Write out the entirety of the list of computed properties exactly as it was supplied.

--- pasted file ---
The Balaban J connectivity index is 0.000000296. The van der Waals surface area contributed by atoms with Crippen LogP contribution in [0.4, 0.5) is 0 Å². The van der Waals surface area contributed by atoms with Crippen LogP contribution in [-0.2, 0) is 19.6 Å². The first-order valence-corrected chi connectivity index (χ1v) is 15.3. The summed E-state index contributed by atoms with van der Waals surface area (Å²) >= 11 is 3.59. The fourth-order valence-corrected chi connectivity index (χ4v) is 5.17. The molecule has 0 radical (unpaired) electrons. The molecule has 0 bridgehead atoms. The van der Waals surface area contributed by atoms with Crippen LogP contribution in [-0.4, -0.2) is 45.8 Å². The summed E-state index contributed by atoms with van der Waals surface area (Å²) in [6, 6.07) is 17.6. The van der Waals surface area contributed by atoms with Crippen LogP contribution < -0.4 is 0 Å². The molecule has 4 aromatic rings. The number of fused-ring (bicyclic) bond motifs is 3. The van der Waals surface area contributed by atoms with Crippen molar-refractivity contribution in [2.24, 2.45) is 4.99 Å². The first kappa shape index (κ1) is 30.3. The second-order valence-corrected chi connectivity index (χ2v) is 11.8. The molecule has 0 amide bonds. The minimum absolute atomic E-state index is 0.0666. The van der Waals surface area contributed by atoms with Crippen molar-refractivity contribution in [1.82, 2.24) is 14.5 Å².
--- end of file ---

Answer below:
The Balaban J connectivity index is 0.000000296. The van der Waals surface area contributed by atoms with Crippen LogP contribution in [0.4, 0.5) is 0 Å². The van der Waals surface area contributed by atoms with Crippen LogP contribution in [-0.2, 0) is 19.6 Å². The first-order valence-corrected chi connectivity index (χ1v) is 15.3. The summed E-state index contributed by atoms with van der Waals surface area (Å²) >= 11 is 3.59. The fourth-order valence-corrected chi connectivity index (χ4v) is 5.17. The molecule has 0 radical (unpaired) electrons. The molecule has 0 bridgehead atoms. The van der Waals surface area contributed by atoms with Crippen LogP contribution in [-0.4, -0.2) is 45.8 Å². The summed E-state index contributed by atoms with van der Waals surface area (Å²) in [6, 6.07) is 17.6. The van der Waals surface area contributed by atoms with Crippen LogP contribution < -0.4 is 0 Å². The molecule has 4 aromatic rings. The number of fused-ring (bicyclic) bond motifs is 3. The van der Waals surface area contributed by atoms with Crippen molar-refractivity contribution in [2.24, 2.45) is 4.99 Å². The first kappa shape index (κ1) is 30.3. The second-order valence-corrected chi connectivity index (χ2v) is 11.8. The molecule has 0 amide bonds. The minimum absolute atomic E-state index is 0.0666. The van der Waals surface area contributed by atoms with Crippen molar-refractivity contribution in [1.82, 2.24) is 14.5 Å².